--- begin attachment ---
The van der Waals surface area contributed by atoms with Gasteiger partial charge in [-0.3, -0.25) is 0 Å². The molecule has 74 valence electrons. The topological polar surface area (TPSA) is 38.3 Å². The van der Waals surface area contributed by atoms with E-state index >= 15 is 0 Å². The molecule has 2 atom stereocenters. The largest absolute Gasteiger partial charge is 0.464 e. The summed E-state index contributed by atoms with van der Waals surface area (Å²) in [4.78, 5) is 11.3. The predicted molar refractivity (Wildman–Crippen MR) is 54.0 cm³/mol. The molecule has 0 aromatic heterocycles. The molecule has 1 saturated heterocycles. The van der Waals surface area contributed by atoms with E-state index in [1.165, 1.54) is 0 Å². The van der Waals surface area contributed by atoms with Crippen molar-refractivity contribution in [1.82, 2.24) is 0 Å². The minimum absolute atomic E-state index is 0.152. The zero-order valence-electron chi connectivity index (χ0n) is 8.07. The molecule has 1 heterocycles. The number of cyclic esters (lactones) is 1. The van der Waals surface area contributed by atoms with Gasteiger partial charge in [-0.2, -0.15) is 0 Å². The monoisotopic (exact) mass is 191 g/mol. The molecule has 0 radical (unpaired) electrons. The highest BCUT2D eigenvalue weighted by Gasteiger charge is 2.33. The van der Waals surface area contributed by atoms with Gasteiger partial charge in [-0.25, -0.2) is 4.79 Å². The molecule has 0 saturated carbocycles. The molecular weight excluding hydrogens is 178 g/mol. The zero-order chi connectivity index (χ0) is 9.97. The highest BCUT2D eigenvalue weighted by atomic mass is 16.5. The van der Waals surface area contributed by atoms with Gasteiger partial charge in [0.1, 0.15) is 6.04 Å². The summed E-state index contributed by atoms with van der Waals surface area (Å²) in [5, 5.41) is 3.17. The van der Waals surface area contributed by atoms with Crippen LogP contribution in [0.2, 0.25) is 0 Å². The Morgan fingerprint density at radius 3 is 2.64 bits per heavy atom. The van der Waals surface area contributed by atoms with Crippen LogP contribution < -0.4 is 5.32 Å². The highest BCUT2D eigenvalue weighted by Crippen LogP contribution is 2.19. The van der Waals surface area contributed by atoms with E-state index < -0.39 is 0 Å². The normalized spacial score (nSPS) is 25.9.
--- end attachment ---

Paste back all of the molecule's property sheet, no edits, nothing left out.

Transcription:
The van der Waals surface area contributed by atoms with Gasteiger partial charge in [-0.3, -0.25) is 0 Å². The molecule has 74 valence electrons. The topological polar surface area (TPSA) is 38.3 Å². The van der Waals surface area contributed by atoms with E-state index >= 15 is 0 Å². The molecule has 2 atom stereocenters. The largest absolute Gasteiger partial charge is 0.464 e. The summed E-state index contributed by atoms with van der Waals surface area (Å²) in [4.78, 5) is 11.3. The predicted molar refractivity (Wildman–Crippen MR) is 54.0 cm³/mol. The molecule has 0 aromatic heterocycles. The molecule has 1 saturated heterocycles. The van der Waals surface area contributed by atoms with E-state index in [1.165, 1.54) is 0 Å². The van der Waals surface area contributed by atoms with Crippen molar-refractivity contribution in [1.82, 2.24) is 0 Å². The minimum absolute atomic E-state index is 0.152. The zero-order valence-electron chi connectivity index (χ0n) is 8.07. The molecule has 1 heterocycles. The number of cyclic esters (lactones) is 1. The van der Waals surface area contributed by atoms with Gasteiger partial charge in [-0.2, -0.15) is 0 Å². The monoisotopic (exact) mass is 191 g/mol. The molecule has 0 radical (unpaired) electrons. The highest BCUT2D eigenvalue weighted by Gasteiger charge is 2.33. The van der Waals surface area contributed by atoms with Gasteiger partial charge in [-0.25, -0.2) is 4.79 Å². The molecule has 0 saturated carbocycles. The molecular weight excluding hydrogens is 178 g/mol. The zero-order chi connectivity index (χ0) is 9.97. The highest BCUT2D eigenvalue weighted by atomic mass is 16.5. The van der Waals surface area contributed by atoms with Gasteiger partial charge in [0.1, 0.15) is 6.04 Å². The summed E-state index contributed by atoms with van der Waals surface area (Å²) in [5, 5.41) is 3.17. The van der Waals surface area contributed by atoms with Crippen LogP contribution in [0.2, 0.25) is 0 Å². The Morgan fingerprint density at radius 3 is 2.64 bits per heavy atom. The van der Waals surface area contributed by atoms with Crippen LogP contribution < -0.4 is 5.32 Å². The highest BCUT2D eigenvalue weighted by Crippen LogP contribution is 2.19. The van der Waals surface area contributed by atoms with E-state index < -0.39 is 0 Å². The normalized spacial score (nSPS) is 25.9.